The Netflix platform released on Wednesday a documentary on the former striker of the French team, "Anelka, the misunderstood". And expectations are high as the Knysna disaster still raises questions. Unfortunately, the film responds only very partially and lacks roughness.

Ten years after the calamitous episode of Knysna during the 2010 FIFA World Cup in South Africa, questions remain. What did Nicolas Anelka really say to Raymond Domenech, since he claims that L'Équipe did not transcribe his words and that he never launched the now famous' Go fuck you dirty son of a bitch? you? Who spoke to the press about the altercation between the coach and the striker during the half-time of a disastrous match for the French team, at the start of a competition that was shaping up to be just as calamitous? It is probably in search of the answers that many viewers will go to watch Anelka, the misunderstood , documentary which hits Netflix this Wednesday.

Give Anelka's version

The objective and the point of view are clear: to give the version of Nicolas Anelka, who speaks at length for a little more than 1h30, surrounded by his childhood friends and his former teammates. On the remarks made, the footballer says: "Those who know me know very well that if I had said what came out in the press, I would have assumed. I have always assumed everything that I said and everything I said. " Nothing new, therefore, Nicolas Anelka having always denied having insulted his coach.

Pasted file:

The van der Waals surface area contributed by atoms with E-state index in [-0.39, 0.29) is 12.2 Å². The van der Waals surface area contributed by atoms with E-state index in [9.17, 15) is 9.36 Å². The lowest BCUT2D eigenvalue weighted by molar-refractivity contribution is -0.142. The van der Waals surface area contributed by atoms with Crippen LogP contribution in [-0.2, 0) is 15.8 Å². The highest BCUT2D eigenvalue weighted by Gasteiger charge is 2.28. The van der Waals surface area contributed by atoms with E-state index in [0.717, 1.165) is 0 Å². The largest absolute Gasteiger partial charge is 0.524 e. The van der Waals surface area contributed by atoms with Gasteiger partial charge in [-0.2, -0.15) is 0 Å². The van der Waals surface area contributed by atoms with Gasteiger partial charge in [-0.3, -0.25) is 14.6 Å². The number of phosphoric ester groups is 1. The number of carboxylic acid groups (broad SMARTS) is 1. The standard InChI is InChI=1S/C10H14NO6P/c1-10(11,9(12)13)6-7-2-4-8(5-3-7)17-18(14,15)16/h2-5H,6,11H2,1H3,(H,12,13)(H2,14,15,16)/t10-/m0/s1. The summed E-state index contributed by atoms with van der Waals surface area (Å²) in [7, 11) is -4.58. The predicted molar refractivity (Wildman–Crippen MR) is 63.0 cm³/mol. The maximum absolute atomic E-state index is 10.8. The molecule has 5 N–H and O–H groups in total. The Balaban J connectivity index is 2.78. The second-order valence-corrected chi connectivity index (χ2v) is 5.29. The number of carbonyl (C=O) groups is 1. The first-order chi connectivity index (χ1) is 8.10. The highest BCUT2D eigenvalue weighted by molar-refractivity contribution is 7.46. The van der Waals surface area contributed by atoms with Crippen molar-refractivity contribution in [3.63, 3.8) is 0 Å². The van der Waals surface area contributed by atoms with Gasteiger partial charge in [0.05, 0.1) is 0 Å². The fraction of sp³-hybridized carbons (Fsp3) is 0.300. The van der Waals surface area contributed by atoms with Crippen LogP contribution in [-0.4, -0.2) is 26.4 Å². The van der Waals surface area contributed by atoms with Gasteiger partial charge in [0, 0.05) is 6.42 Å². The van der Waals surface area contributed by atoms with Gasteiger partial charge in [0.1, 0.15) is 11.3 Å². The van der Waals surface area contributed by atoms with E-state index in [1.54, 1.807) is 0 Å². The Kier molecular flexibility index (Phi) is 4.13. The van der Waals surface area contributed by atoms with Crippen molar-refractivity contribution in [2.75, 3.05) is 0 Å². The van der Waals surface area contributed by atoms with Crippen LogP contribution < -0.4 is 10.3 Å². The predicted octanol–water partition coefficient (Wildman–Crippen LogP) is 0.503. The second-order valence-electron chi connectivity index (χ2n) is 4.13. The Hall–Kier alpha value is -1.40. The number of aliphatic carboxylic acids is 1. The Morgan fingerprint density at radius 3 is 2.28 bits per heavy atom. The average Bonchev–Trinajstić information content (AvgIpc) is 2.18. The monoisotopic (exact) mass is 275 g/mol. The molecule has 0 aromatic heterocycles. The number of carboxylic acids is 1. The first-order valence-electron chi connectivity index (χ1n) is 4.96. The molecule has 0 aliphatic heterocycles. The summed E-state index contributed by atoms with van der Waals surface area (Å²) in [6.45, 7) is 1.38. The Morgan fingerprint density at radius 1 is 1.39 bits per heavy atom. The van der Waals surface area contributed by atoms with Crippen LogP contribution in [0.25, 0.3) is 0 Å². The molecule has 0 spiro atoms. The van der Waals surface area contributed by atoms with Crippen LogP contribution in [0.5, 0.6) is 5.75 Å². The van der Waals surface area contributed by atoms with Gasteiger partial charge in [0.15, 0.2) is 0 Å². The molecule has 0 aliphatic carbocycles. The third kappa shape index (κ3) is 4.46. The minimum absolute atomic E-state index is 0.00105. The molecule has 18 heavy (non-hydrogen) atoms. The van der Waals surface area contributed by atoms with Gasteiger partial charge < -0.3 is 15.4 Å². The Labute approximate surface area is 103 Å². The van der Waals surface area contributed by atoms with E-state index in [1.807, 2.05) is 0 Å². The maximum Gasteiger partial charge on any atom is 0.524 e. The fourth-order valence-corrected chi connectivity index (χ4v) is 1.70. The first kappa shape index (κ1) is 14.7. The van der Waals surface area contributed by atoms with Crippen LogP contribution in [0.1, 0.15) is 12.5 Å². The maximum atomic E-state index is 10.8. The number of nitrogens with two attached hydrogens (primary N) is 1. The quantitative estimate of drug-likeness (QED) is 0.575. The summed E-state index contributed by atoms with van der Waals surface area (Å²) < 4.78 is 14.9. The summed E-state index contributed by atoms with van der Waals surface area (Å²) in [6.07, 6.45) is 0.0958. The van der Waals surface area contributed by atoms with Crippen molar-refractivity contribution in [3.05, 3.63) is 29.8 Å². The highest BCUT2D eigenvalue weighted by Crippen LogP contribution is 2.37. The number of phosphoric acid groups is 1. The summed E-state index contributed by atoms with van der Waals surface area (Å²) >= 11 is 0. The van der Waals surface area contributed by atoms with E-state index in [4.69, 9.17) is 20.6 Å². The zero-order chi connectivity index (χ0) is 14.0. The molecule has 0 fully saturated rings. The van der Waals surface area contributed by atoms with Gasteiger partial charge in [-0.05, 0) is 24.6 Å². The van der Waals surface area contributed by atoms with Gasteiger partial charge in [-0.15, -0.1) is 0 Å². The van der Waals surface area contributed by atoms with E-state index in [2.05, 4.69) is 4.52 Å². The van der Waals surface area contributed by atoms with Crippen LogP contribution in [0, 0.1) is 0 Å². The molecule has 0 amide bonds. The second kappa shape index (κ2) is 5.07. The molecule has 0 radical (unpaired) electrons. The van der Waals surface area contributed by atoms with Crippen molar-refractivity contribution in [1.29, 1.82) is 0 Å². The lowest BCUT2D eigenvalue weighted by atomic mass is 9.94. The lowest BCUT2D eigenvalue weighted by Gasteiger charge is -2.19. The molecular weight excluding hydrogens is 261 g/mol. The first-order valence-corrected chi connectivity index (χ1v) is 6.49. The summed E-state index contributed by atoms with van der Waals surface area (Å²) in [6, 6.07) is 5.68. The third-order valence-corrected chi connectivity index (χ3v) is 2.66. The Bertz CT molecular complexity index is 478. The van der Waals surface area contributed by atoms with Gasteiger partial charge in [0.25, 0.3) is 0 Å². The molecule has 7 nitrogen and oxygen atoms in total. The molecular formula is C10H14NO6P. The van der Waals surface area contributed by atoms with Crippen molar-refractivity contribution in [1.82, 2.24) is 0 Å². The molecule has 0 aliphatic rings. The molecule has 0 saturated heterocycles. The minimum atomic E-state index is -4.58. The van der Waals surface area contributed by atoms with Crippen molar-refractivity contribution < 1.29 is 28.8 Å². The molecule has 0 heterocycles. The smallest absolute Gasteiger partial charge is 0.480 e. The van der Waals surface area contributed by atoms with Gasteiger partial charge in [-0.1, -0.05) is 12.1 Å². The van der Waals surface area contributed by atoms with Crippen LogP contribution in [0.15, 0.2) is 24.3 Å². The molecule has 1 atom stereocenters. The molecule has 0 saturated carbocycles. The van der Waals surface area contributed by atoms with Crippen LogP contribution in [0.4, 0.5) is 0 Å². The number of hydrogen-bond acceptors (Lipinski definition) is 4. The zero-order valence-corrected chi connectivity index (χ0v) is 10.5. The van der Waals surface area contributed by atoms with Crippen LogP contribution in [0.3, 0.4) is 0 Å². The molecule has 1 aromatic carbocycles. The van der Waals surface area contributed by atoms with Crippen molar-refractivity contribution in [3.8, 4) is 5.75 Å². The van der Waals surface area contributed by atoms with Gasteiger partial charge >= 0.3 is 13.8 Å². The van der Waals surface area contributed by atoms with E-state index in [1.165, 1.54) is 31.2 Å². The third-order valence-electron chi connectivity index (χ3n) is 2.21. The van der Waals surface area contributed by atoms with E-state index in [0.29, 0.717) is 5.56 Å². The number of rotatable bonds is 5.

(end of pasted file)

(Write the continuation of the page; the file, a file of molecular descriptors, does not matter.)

Defender William Gallas, too, testifies in the documentary to this effect. "I was next door in the locker room and at no point did he say what was written." The sentence, the real one, would therefore be this: "You just have to do it alone, your shitty team." Anelka, the misunderstood does not learn anything, it is Raymond Domenech himself who revealed it in another documentary, Sélectionneurs

Too little roughness

It is clear, moreover, that the Netflix film is not very rich in revelations. Certainly, he has the merit of returning to difficult episodes of the generally tormented career of Nicolas Anelka, in particular his arrival at Real Madrid in 1999. The player, now aged 41, tells of the difficulty of integrating into a a team that leaves him no room, the sudden media pressure on his young shoulders (he was 20 at the time).

There is also Gérard Houllier to give a little relief to this documentary, the former Liverpool coach explaining why, despite a promising collaboration, he did not finally buy Anelka from PSG in 2002. But with these few too rare exceptions close, the film, which moreover does not stand out formally, lacks too much roughness to be truly fascinating.